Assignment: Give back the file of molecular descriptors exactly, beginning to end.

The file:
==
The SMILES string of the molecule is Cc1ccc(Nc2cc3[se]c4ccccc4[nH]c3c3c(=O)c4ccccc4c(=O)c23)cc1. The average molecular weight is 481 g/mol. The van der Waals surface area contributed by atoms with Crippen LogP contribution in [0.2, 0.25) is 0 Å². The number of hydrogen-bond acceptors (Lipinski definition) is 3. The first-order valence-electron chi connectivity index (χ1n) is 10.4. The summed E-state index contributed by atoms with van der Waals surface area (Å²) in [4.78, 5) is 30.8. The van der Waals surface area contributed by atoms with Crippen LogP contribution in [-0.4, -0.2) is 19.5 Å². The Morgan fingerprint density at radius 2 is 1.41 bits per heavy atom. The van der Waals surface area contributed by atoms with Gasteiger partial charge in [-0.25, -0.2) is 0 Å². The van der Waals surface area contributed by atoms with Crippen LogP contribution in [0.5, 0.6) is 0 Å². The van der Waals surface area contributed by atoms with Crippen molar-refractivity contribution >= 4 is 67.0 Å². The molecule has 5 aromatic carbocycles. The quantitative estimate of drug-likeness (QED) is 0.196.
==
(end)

The SMILES string of the molecule is Cc1ccc(Nc2cc3[se]c4ccccc4[nH]c3c3c(=O)c4ccccc4c(=O)c23)cc1. The average molecular weight is 481 g/mol. The van der Waals surface area contributed by atoms with Crippen LogP contribution in [0.2, 0.25) is 0 Å². The number of hydrogen-bond acceptors (Lipinski definition) is 3. The first-order valence-electron chi connectivity index (χ1n) is 10.4. The summed E-state index contributed by atoms with van der Waals surface area (Å²) in [4.78, 5) is 30.8. The van der Waals surface area contributed by atoms with Crippen LogP contribution in [-0.4, -0.2) is 19.5 Å². The Morgan fingerprint density at radius 2 is 1.41 bits per heavy atom. The van der Waals surface area contributed by atoms with Gasteiger partial charge in [-0.25, -0.2) is 0 Å². The van der Waals surface area contributed by atoms with Crippen LogP contribution in [0.5, 0.6) is 0 Å². The van der Waals surface area contributed by atoms with Crippen molar-refractivity contribution >= 4 is 67.0 Å². The molecule has 5 aromatic carbocycles. The quantitative estimate of drug-likeness (QED) is 0.196.